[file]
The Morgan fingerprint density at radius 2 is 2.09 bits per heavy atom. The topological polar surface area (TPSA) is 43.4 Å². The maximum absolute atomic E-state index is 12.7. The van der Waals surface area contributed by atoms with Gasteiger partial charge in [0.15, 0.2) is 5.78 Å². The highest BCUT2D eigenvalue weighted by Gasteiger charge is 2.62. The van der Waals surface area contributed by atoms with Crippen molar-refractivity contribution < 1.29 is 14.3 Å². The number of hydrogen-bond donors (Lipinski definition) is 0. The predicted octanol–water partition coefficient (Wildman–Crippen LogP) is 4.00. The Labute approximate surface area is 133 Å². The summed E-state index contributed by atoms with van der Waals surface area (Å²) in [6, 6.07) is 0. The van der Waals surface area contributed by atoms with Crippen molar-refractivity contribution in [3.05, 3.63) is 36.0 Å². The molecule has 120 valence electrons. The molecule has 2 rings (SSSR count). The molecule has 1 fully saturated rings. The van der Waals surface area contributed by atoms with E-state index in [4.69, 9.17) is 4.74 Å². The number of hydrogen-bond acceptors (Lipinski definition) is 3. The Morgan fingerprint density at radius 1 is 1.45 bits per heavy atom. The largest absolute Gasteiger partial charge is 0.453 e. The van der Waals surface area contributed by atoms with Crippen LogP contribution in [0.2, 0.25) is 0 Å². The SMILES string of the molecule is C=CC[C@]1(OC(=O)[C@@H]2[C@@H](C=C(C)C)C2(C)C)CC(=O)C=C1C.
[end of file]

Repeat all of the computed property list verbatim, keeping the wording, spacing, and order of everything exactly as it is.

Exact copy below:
The Morgan fingerprint density at radius 2 is 2.09 bits per heavy atom. The topological polar surface area (TPSA) is 43.4 Å². The maximum absolute atomic E-state index is 12.7. The van der Waals surface area contributed by atoms with Gasteiger partial charge in [0.15, 0.2) is 5.78 Å². The highest BCUT2D eigenvalue weighted by Gasteiger charge is 2.62. The van der Waals surface area contributed by atoms with Crippen molar-refractivity contribution < 1.29 is 14.3 Å². The number of hydrogen-bond donors (Lipinski definition) is 0. The predicted octanol–water partition coefficient (Wildman–Crippen LogP) is 4.00. The Labute approximate surface area is 133 Å². The summed E-state index contributed by atoms with van der Waals surface area (Å²) in [6, 6.07) is 0. The van der Waals surface area contributed by atoms with Crippen molar-refractivity contribution in [3.05, 3.63) is 36.0 Å². The molecule has 120 valence electrons. The molecule has 2 rings (SSSR count). The molecule has 1 fully saturated rings. The van der Waals surface area contributed by atoms with E-state index in [4.69, 9.17) is 4.74 Å². The number of hydrogen-bond acceptors (Lipinski definition) is 3. The Morgan fingerprint density at radius 1 is 1.45 bits per heavy atom. The largest absolute Gasteiger partial charge is 0.453 e. The van der Waals surface area contributed by atoms with Crippen LogP contribution in [0.2, 0.25) is 0 Å². The SMILES string of the molecule is C=CC[C@]1(OC(=O)[C@@H]2[C@@H](C=C(C)C)C2(C)C)CC(=O)C=C1C.